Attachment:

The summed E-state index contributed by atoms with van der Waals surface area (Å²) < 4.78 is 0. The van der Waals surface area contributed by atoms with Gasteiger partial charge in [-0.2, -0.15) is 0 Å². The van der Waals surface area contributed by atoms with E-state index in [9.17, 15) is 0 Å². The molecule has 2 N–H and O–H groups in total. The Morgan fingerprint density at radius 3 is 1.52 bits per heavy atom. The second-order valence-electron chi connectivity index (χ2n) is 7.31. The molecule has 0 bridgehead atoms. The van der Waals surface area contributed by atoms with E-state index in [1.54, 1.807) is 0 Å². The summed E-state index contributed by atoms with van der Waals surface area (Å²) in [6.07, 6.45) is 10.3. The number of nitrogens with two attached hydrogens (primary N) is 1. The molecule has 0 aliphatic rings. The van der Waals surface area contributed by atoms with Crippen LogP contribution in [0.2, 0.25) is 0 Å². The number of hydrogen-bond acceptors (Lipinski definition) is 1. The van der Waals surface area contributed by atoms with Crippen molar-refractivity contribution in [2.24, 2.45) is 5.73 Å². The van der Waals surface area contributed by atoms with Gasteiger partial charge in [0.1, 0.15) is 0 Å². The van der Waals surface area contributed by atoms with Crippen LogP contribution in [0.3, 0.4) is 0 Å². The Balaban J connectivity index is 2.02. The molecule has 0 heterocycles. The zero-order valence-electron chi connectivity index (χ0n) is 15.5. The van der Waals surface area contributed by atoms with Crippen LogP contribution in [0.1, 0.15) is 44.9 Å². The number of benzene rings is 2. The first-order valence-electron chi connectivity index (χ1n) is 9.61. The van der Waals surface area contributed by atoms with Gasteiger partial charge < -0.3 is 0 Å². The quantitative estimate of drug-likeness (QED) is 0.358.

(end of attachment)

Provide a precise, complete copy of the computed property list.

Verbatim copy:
The summed E-state index contributed by atoms with van der Waals surface area (Å²) < 4.78 is 0. The van der Waals surface area contributed by atoms with Gasteiger partial charge in [-0.2, -0.15) is 0 Å². The van der Waals surface area contributed by atoms with E-state index in [9.17, 15) is 0 Å². The molecule has 2 N–H and O–H groups in total. The Morgan fingerprint density at radius 3 is 1.52 bits per heavy atom. The second-order valence-electron chi connectivity index (χ2n) is 7.31. The molecule has 0 bridgehead atoms. The van der Waals surface area contributed by atoms with E-state index in [1.54, 1.807) is 0 Å². The summed E-state index contributed by atoms with van der Waals surface area (Å²) in [6.07, 6.45) is 10.3. The number of nitrogens with two attached hydrogens (primary N) is 1. The molecule has 0 aliphatic rings. The van der Waals surface area contributed by atoms with Crippen LogP contribution in [0.2, 0.25) is 0 Å². The number of hydrogen-bond acceptors (Lipinski definition) is 1. The van der Waals surface area contributed by atoms with Crippen molar-refractivity contribution in [2.24, 2.45) is 5.73 Å². The van der Waals surface area contributed by atoms with Gasteiger partial charge in [0.1, 0.15) is 0 Å². The van der Waals surface area contributed by atoms with Crippen LogP contribution in [0.3, 0.4) is 0 Å². The Balaban J connectivity index is 2.02. The molecule has 0 heterocycles. The zero-order valence-electron chi connectivity index (χ0n) is 15.5. The van der Waals surface area contributed by atoms with Crippen LogP contribution in [0.1, 0.15) is 44.9 Å². The number of benzene rings is 2. The first-order valence-electron chi connectivity index (χ1n) is 9.61. The van der Waals surface area contributed by atoms with Gasteiger partial charge < -0.3 is 0 Å². The quantitative estimate of drug-likeness (QED) is 0.358.